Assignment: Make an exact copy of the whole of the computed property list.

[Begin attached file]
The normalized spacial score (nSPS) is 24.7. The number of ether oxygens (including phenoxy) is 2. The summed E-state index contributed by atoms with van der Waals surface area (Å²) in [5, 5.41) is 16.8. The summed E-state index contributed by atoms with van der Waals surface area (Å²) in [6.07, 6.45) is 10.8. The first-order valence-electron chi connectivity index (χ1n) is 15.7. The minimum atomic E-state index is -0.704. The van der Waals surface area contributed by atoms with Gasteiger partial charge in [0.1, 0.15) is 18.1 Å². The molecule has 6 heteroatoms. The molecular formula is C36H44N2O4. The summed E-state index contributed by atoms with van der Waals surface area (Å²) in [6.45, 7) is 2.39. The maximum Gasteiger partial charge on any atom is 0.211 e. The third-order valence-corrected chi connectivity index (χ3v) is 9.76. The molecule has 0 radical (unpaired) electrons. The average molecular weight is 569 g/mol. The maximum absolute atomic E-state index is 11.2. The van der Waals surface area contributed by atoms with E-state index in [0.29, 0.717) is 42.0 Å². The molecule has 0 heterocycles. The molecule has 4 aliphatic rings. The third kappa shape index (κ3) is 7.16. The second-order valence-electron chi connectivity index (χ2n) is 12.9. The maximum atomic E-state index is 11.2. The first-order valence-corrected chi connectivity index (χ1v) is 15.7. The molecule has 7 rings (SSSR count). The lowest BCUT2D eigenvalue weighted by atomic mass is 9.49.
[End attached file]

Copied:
The normalized spacial score (nSPS) is 24.7. The number of ether oxygens (including phenoxy) is 2. The summed E-state index contributed by atoms with van der Waals surface area (Å²) in [5, 5.41) is 16.8. The summed E-state index contributed by atoms with van der Waals surface area (Å²) in [6.07, 6.45) is 10.8. The first-order valence-electron chi connectivity index (χ1n) is 15.7. The minimum atomic E-state index is -0.704. The van der Waals surface area contributed by atoms with Gasteiger partial charge in [0.1, 0.15) is 18.1 Å². The molecule has 6 heteroatoms. The molecular formula is C36H44N2O4. The summed E-state index contributed by atoms with van der Waals surface area (Å²) in [6.45, 7) is 2.39. The maximum Gasteiger partial charge on any atom is 0.211 e. The third-order valence-corrected chi connectivity index (χ3v) is 9.76. The molecule has 0 radical (unpaired) electrons. The average molecular weight is 569 g/mol. The maximum absolute atomic E-state index is 11.2. The van der Waals surface area contributed by atoms with E-state index in [0.29, 0.717) is 42.0 Å². The molecule has 0 heterocycles. The molecule has 4 aliphatic rings. The third kappa shape index (κ3) is 7.16. The second-order valence-electron chi connectivity index (χ2n) is 12.9. The maximum atomic E-state index is 11.2. The first-order valence-corrected chi connectivity index (χ1v) is 15.7. The molecule has 7 rings (SSSR count). The lowest BCUT2D eigenvalue weighted by atomic mass is 9.49.